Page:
The loss of a child. There is probably no worse pain for a parent to have to endure, especially if the child is taken at a young age. A flood of intense emotions — confusion, anger, hate, fear and guilt — can tear apart the strongest individual and the stablest of marriages. It is wreaking havoc on Becca and Howie. Based on a play of the same name by playwright David Lindsay-Abaire, Rabbit Hole is as close to this horrible situation as you’d want to get. The material itself is very well written and presented (albeit, slightly clichéd), but it is the very real acting that solidifies it and forces us to watch even when we don’t want to anymore.
Becca (Nicole Kidman) and Howie (Aaron Eckhart) are on very different trajectories since the death of their four year-old son eight months ago. To cope, Becca pushes everyone away (including her husband) and wants to eliminate Danny’s memory — she removes his hand drawn pictures from the refrigerator, gives away his clothing and toys, and ultimately wants to move from their picture perfect house since she sees his fingerprints everywhere. Howie can’t forget — he watches film footage in the middle of the night, insists on bringing the dog that was “responsible” for Danny’s death back home, and embraces the notion of entering into a support group.
As Rabbit Hole moves along, their void increases. Becca seeks solace in Jason (Miles Teller), the teenage boy who accidentally killed her son. Howie finds his comfort in the arms of support group alum Gaby (Sandra Oh). As viewers, we wish for them to hug, cry in each other’s arms and find their way from this terrible place. If only it were so easy.
Kidman, who has earned several Best Actress nominations already for this role, is solid as the grieving mother, making more than up for her recent string of poor movie choices. She tackles the role like a wounded mama grizzly bear, determined to present a powerful exterior to those who wish to help her while knowing full well she is dying inside. In one believable instant she is lashing out at her mother (Dianne Wiest) for her poor choice of consoling words and in another real moment seeking her guidance and comfort. She is so thoroughly emotionally lost it makes you uncomfortable to watch.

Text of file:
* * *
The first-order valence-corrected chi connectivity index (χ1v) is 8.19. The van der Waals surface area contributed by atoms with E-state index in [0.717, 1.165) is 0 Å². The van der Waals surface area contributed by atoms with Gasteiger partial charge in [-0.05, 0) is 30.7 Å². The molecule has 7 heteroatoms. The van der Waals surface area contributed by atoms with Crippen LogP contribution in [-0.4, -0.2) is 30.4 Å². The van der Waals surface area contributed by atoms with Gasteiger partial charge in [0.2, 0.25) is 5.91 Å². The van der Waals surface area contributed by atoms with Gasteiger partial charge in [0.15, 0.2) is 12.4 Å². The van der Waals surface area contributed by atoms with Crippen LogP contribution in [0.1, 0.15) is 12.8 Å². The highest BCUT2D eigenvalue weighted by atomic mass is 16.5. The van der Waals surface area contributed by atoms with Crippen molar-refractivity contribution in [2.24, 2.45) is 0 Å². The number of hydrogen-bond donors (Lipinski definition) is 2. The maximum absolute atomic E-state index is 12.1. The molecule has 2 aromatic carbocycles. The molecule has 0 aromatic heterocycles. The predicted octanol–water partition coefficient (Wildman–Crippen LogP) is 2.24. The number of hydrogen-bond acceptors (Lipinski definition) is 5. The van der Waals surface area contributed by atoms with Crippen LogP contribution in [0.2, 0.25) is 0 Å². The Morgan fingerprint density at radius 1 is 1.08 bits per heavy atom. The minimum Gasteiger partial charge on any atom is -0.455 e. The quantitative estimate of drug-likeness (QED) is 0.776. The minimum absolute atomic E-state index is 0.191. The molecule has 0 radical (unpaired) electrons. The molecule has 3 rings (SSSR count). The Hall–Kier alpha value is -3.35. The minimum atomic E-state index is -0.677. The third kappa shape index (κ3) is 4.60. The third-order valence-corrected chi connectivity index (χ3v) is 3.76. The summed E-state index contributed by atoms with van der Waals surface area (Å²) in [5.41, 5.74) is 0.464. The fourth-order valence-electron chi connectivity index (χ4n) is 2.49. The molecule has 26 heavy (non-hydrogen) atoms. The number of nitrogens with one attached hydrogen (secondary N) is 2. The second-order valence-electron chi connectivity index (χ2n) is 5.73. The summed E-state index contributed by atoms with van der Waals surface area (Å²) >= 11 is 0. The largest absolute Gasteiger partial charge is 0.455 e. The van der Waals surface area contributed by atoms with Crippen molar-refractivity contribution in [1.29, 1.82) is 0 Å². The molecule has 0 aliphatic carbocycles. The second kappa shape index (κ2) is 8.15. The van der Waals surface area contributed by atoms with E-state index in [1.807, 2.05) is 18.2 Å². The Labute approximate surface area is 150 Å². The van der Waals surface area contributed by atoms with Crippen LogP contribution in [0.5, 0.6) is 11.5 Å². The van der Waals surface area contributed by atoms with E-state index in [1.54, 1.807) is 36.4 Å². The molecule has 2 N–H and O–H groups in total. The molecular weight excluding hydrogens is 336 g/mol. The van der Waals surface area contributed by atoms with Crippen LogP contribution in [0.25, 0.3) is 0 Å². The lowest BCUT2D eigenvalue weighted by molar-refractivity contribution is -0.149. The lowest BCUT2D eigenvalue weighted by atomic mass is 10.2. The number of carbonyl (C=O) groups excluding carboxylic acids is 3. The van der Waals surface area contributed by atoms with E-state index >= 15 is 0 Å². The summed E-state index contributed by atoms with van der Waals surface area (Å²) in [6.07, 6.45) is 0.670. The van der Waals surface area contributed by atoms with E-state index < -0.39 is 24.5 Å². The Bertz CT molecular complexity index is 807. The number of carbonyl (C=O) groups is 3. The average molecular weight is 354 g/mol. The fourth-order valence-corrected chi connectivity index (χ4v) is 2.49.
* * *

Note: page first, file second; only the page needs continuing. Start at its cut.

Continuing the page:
And even though Eckhart is upstaged by his co-star, he plays well out of his comfort zone too. His character so desperately wants affection that we see his internal struggles as he contemplates the temptations of another. It is nothing short of incredibly sad to see him make choices that go against every fiber of his being. And yet at the same time we can’t help but applaud him for doing what he does.
Supporters Dianne Wiest and Tammy Blanchard provide most of the film’s tension breaks with equal and praiseworthy gusto. There is a discernible weak spot in Rabbit Hole and it rests with Miles Teller. As the boy who was ultimately responsible, I just didn’t pick up on his sincerity or his acknowledgement of the magnitude of the situation he found himself in. Having him pencil a comic book about alternate realities is hardly enough to show how he was deeply affected.
In spite of what I felt was a serious miscue, John Cameron Mitchell still delivers a very powerful and moving picture. Becca and Howie Corbett and the heart wrenching situation they are in is real. You just can’t help but wish they — and it — weren’t so much so.